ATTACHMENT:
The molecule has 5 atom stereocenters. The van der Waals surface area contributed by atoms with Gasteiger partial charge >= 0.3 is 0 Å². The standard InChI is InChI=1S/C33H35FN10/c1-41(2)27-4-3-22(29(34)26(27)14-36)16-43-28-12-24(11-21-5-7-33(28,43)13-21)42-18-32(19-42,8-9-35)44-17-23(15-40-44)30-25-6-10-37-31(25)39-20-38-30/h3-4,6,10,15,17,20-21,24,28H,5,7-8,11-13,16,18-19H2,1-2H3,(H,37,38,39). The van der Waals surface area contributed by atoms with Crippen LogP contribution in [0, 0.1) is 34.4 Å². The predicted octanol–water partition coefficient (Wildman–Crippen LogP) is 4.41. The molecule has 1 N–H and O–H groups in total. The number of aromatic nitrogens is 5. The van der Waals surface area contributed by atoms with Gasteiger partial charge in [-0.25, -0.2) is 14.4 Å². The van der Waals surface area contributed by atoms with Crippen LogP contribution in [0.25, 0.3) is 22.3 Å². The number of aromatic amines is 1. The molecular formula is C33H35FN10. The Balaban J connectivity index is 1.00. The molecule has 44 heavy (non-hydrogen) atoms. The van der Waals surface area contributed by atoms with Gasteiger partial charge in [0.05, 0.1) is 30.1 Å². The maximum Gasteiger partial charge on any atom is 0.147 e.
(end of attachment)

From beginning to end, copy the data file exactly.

The molecule has 5 atom stereocenters. The van der Waals surface area contributed by atoms with Gasteiger partial charge >= 0.3 is 0 Å². The standard InChI is InChI=1S/C33H35FN10/c1-41(2)27-4-3-22(29(34)26(27)14-36)16-43-28-12-24(11-21-5-7-33(28,43)13-21)42-18-32(19-42,8-9-35)44-17-23(15-40-44)30-25-6-10-37-31(25)39-20-38-30/h3-4,6,10,15,17,20-21,24,28H,5,7-8,11-13,16,18-19H2,1-2H3,(H,37,38,39). The van der Waals surface area contributed by atoms with Crippen LogP contribution in [0, 0.1) is 34.4 Å². The predicted octanol–water partition coefficient (Wildman–Crippen LogP) is 4.41. The molecule has 1 N–H and O–H groups in total. The number of aromatic nitrogens is 5. The van der Waals surface area contributed by atoms with Gasteiger partial charge in [-0.25, -0.2) is 14.4 Å². The van der Waals surface area contributed by atoms with Crippen LogP contribution in [0.25, 0.3) is 22.3 Å². The number of aromatic amines is 1. The molecular formula is C33H35FN10. The Balaban J connectivity index is 1.00. The molecule has 44 heavy (non-hydrogen) atoms. The van der Waals surface area contributed by atoms with Gasteiger partial charge in [0.05, 0.1) is 30.1 Å². The maximum Gasteiger partial charge on any atom is 0.147 e.